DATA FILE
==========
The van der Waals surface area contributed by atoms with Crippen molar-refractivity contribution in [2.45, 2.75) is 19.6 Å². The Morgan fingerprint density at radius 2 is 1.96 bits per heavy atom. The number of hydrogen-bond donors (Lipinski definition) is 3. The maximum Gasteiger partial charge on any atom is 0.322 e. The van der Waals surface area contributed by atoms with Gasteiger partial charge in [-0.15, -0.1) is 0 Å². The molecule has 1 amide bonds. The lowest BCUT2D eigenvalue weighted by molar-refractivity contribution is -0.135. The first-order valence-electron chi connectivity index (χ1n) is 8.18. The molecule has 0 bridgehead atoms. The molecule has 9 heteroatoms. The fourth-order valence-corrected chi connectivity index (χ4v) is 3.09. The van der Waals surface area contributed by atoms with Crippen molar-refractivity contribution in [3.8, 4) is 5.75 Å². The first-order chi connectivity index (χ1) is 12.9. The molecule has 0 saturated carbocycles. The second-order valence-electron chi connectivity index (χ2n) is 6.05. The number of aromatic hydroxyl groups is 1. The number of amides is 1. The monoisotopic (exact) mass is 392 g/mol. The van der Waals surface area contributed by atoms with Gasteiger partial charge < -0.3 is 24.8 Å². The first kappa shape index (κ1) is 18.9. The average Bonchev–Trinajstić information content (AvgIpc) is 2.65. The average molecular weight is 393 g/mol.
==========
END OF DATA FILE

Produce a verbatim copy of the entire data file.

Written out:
The van der Waals surface area contributed by atoms with Crippen molar-refractivity contribution in [2.45, 2.75) is 19.6 Å². The Morgan fingerprint density at radius 2 is 1.96 bits per heavy atom. The number of hydrogen-bond donors (Lipinski definition) is 3. The maximum Gasteiger partial charge on any atom is 0.322 e. The van der Waals surface area contributed by atoms with Gasteiger partial charge in [-0.15, -0.1) is 0 Å². The molecule has 1 amide bonds. The lowest BCUT2D eigenvalue weighted by molar-refractivity contribution is -0.135. The first-order valence-electron chi connectivity index (χ1n) is 8.18. The molecule has 0 bridgehead atoms. The molecule has 9 heteroatoms. The fourth-order valence-corrected chi connectivity index (χ4v) is 3.09. The van der Waals surface area contributed by atoms with Crippen molar-refractivity contribution in [3.8, 4) is 5.75 Å². The first-order chi connectivity index (χ1) is 12.9. The molecule has 0 saturated carbocycles. The second-order valence-electron chi connectivity index (χ2n) is 6.05. The number of aromatic hydroxyl groups is 1. The number of amides is 1. The monoisotopic (exact) mass is 392 g/mol. The van der Waals surface area contributed by atoms with Gasteiger partial charge < -0.3 is 24.8 Å². The first kappa shape index (κ1) is 18.9. The average Bonchev–Trinajstić information content (AvgIpc) is 2.65. The average molecular weight is 393 g/mol.